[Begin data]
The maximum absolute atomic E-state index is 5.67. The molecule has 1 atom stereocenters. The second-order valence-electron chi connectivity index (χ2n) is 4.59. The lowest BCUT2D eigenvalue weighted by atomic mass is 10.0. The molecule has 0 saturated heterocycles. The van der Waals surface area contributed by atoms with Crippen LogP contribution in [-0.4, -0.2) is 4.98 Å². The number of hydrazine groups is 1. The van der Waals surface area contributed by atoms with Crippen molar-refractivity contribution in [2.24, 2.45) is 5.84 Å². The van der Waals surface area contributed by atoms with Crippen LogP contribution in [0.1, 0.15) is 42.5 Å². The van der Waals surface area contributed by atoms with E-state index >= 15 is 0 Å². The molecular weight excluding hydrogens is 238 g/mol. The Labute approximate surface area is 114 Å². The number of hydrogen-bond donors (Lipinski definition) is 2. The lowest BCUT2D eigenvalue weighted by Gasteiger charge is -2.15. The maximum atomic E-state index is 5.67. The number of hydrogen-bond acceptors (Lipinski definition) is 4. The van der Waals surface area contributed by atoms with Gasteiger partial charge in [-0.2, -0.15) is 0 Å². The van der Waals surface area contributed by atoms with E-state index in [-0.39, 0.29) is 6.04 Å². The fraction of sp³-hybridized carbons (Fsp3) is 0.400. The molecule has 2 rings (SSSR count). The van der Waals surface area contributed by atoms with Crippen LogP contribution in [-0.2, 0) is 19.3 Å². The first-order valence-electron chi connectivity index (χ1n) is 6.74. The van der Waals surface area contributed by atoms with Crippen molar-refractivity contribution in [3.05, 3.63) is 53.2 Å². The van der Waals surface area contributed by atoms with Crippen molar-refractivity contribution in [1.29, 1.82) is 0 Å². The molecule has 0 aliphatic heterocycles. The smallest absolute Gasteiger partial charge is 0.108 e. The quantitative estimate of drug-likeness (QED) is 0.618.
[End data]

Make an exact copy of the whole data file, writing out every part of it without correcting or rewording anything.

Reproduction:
The maximum absolute atomic E-state index is 5.67. The molecule has 1 atom stereocenters. The second-order valence-electron chi connectivity index (χ2n) is 4.59. The lowest BCUT2D eigenvalue weighted by atomic mass is 10.0. The molecule has 0 saturated heterocycles. The van der Waals surface area contributed by atoms with Crippen LogP contribution in [-0.4, -0.2) is 4.98 Å². The number of hydrazine groups is 1. The van der Waals surface area contributed by atoms with Crippen molar-refractivity contribution in [2.24, 2.45) is 5.84 Å². The van der Waals surface area contributed by atoms with Crippen LogP contribution in [0.1, 0.15) is 42.5 Å². The van der Waals surface area contributed by atoms with E-state index >= 15 is 0 Å². The molecular weight excluding hydrogens is 238 g/mol. The Labute approximate surface area is 114 Å². The number of hydrogen-bond donors (Lipinski definition) is 2. The lowest BCUT2D eigenvalue weighted by Gasteiger charge is -2.15. The maximum atomic E-state index is 5.67. The number of hydrogen-bond acceptors (Lipinski definition) is 4. The van der Waals surface area contributed by atoms with Gasteiger partial charge in [-0.2, -0.15) is 0 Å². The van der Waals surface area contributed by atoms with E-state index in [-0.39, 0.29) is 6.04 Å². The fraction of sp³-hybridized carbons (Fsp3) is 0.400. The molecule has 2 rings (SSSR count). The van der Waals surface area contributed by atoms with Crippen LogP contribution in [-0.2, 0) is 19.3 Å². The first-order valence-electron chi connectivity index (χ1n) is 6.74. The van der Waals surface area contributed by atoms with Crippen molar-refractivity contribution in [3.05, 3.63) is 53.2 Å². The van der Waals surface area contributed by atoms with Crippen molar-refractivity contribution in [1.29, 1.82) is 0 Å². The molecule has 0 aliphatic heterocycles. The smallest absolute Gasteiger partial charge is 0.108 e. The quantitative estimate of drug-likeness (QED) is 0.618.